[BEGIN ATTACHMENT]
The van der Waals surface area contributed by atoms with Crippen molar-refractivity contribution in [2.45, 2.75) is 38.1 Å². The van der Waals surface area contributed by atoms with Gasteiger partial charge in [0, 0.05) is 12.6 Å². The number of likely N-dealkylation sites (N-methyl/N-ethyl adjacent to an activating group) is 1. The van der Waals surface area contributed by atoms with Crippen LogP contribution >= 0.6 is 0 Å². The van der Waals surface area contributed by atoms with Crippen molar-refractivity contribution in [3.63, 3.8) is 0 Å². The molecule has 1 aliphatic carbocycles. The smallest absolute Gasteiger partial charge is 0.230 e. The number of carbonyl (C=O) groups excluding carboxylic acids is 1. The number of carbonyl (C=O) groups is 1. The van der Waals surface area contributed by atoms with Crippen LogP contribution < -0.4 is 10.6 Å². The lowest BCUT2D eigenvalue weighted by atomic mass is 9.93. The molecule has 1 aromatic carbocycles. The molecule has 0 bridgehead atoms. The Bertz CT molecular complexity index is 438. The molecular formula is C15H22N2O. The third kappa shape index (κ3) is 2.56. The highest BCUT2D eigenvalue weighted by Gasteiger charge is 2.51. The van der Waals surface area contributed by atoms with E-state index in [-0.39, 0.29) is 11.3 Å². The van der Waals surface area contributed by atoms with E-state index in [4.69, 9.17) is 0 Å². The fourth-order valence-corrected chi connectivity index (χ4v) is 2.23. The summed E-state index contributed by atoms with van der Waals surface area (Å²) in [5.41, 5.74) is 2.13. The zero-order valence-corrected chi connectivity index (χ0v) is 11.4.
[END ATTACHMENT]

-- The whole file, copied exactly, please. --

The van der Waals surface area contributed by atoms with Crippen molar-refractivity contribution in [2.45, 2.75) is 38.1 Å². The van der Waals surface area contributed by atoms with Gasteiger partial charge in [0, 0.05) is 12.6 Å². The number of likely N-dealkylation sites (N-methyl/N-ethyl adjacent to an activating group) is 1. The van der Waals surface area contributed by atoms with Crippen LogP contribution >= 0.6 is 0 Å². The van der Waals surface area contributed by atoms with Crippen molar-refractivity contribution in [3.63, 3.8) is 0 Å². The molecule has 1 aliphatic carbocycles. The smallest absolute Gasteiger partial charge is 0.230 e. The number of carbonyl (C=O) groups excluding carboxylic acids is 1. The number of carbonyl (C=O) groups is 1. The van der Waals surface area contributed by atoms with Crippen LogP contribution < -0.4 is 10.6 Å². The lowest BCUT2D eigenvalue weighted by atomic mass is 9.93. The molecule has 1 aromatic carbocycles. The molecule has 0 bridgehead atoms. The Bertz CT molecular complexity index is 438. The molecular formula is C15H22N2O. The third kappa shape index (κ3) is 2.56. The highest BCUT2D eigenvalue weighted by Gasteiger charge is 2.51. The van der Waals surface area contributed by atoms with E-state index in [-0.39, 0.29) is 11.3 Å². The van der Waals surface area contributed by atoms with E-state index in [4.69, 9.17) is 0 Å². The fourth-order valence-corrected chi connectivity index (χ4v) is 2.23. The summed E-state index contributed by atoms with van der Waals surface area (Å²) in [5.41, 5.74) is 2.13. The zero-order valence-corrected chi connectivity index (χ0v) is 11.4.